Archive for March, 2013

An upright pedal piano by Challen

From that time onwards our lives would never be the same, with very little money coming into our home, and no sick pay available for Dad. We would all have to endure a lot of hardship. Mum had to find out what benefits we were entitled to, which in those days was a pittance compared with today.

When Mum came home from the welfare office we could see how upset she was. We were told that a welfare officer would be coming to assess our needs. In those days they could even tell you to sell household items if they thought they were not essential. The only non-essential furniture in our house was Mum’s piano. One night the piano was wheeled to my aunt’s house, which was in the next street to us. Aunt Mary said she would keep it there until after the welfare person had been. At least Mum would be able to keep her beloved piano.

Dad was in hospital some time before he was strong enough to walk about. As soon as he was able, he would make his way to the hospital balcony which faced the street, and from there he could wave to us. Children were not allowed to visit anybody in hospital at that time so it was the only way we could see our Dad. From the Hackney hospital, Dad was sent to a convalescent home to help his recovery. As the home was some miles from where we lived it was very difficult for Mum to visit. There was no money for bus or train fares.

Dad comes home

Then to our great excitement Dad was well enough to come home. We thought everything would be back to normal until Mum said: “Your Father is still very ill, and you are all to be quiet and not to worry Dad with anything.”

Mum was finding life very hard with Dad home all day, and the lack of money made the situation worse. My Father was finding it difficult to adjust to his new life-style. Before, he was such an active man, used to working long hours. Now all he was able to do was listen to the radio as being a poor reader he was unable to pass the time reading.

He began to feel quite useless and irritable, and it was Mum who had to put up with his anger. She was finding that her own life had changed. After being used to having the house to herself during the day, her routine was now based around Dad.

Visiting friends

My Mother was a sociable person. Once her housework was finished for the day, she loved to visit friends, or invite them to our house for a good gossip. This routine came to a stop as Dad was not strong enough to be left on his own, and he did not like visitors, particularly my Mum’s friends. For some reason Mum invariably chose dirty people to be friends with and Dad had warned her before about having them in our house. His language could be quite colourful at times, and being a blunt-speaking man he would offend Mum’s friends. Soon they had all stopped calling, leaving Mum with no social life. It was not long before my Mum and Dad started to have rows with each other, not because they had lost their love for one another, but because of the situation they found themselves in.

My sister Emm was the cause of more arguments as she had been seen out with a boy and one of the neighbours had informed my parents. Dad was very angry with her. I think part of his anger was because she was his favourite daughter and had not confided in him. Emm was told she was not to see the boy anymore, as she was far too young to have boyfriends at sixteen. My sister refused to speak to Dad, which made him even more miserable. So at that time our home was not a very happy place.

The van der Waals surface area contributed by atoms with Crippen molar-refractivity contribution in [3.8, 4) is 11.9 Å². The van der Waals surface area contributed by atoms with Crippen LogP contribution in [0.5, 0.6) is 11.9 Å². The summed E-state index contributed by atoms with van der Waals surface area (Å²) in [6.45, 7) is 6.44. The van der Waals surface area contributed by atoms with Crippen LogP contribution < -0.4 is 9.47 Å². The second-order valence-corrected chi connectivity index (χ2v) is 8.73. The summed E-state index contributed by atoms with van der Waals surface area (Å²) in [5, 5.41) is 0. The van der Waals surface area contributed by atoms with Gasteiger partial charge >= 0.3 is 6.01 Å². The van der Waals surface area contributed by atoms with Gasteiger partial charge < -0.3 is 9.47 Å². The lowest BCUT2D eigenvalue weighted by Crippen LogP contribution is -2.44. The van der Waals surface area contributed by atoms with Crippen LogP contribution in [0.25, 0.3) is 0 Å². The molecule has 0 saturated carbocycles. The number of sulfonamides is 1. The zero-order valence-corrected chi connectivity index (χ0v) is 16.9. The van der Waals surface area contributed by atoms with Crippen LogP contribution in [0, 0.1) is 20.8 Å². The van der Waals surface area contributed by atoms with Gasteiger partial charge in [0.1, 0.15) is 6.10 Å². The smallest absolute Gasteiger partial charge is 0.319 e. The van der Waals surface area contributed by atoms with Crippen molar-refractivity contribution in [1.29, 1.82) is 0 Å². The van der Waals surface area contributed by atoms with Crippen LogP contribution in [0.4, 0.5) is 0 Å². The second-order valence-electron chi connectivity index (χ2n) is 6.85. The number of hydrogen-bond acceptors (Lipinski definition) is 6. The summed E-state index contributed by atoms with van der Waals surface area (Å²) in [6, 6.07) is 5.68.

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in school, the first

When my first day at school arrived, my sisters took me into the infants’ classroom where I met my teacher, Miss Kaye. I had a badge pinned on to my jumper with my name printed in bold letters – DAISY LEE – I was then told to sit at one of the desks. I felt quite grown-up and excited. However, when I realised my sisters were all in different classrooms my excitement turned to tears. I thought they had abandoned me, and for the first time I was on my own. We had lessons in the morning, followed by games in the afternoon, and we then had to have a rest on very hard camp beds. When my sisters came to collect me I started to cry again, as I had thought I would not see them any more. After the first few days I soon settled into school life.

My week now consisted of school from Monday to Friday. Saturday was a free day for playing with friends. Apart from the time we spent with Mum around the piano, Sunday was a very busy time for the family. Everyone was dressed in their best clothes, we went to church morning and evening, and in the afternoon we went to Sunday school. Then we had to find time to visit our Gran, Dad’s Mother, and other relatives. I think Gran was glad when our visit was over and sometimes she would not even ask us in. I thought Gran was a miserable old lady and I was always glad to go back home. Our house smelt lovely on a Sunday, as Mum would bake jam tarts and what we called rock cakes (they were like little fruit cakes). We had some with our tea, and the rest were stored in a tin for various visitors during the week.

Bath nights

The evenings that stand out in my mind are Friday evenings, which were bath night in our house. With seven children and two adults this took quite a lot of organising. Dad would have to heat all the water over the open fire, then the tin bath was brought in from the back yard and placed in front of the fire.

When there was sufficient hot water Mum would start to wash us and Dad would be ready with a clean towel to dry us. The water was never emptied, just topped up with hot water. Whoever was last ended up with water more dirty than clean. So much for hygiene. Dad would then carry the youngest of us on his shoulders up to bed, while the older girls were allowed to stay up a bit later.

Another addition to the family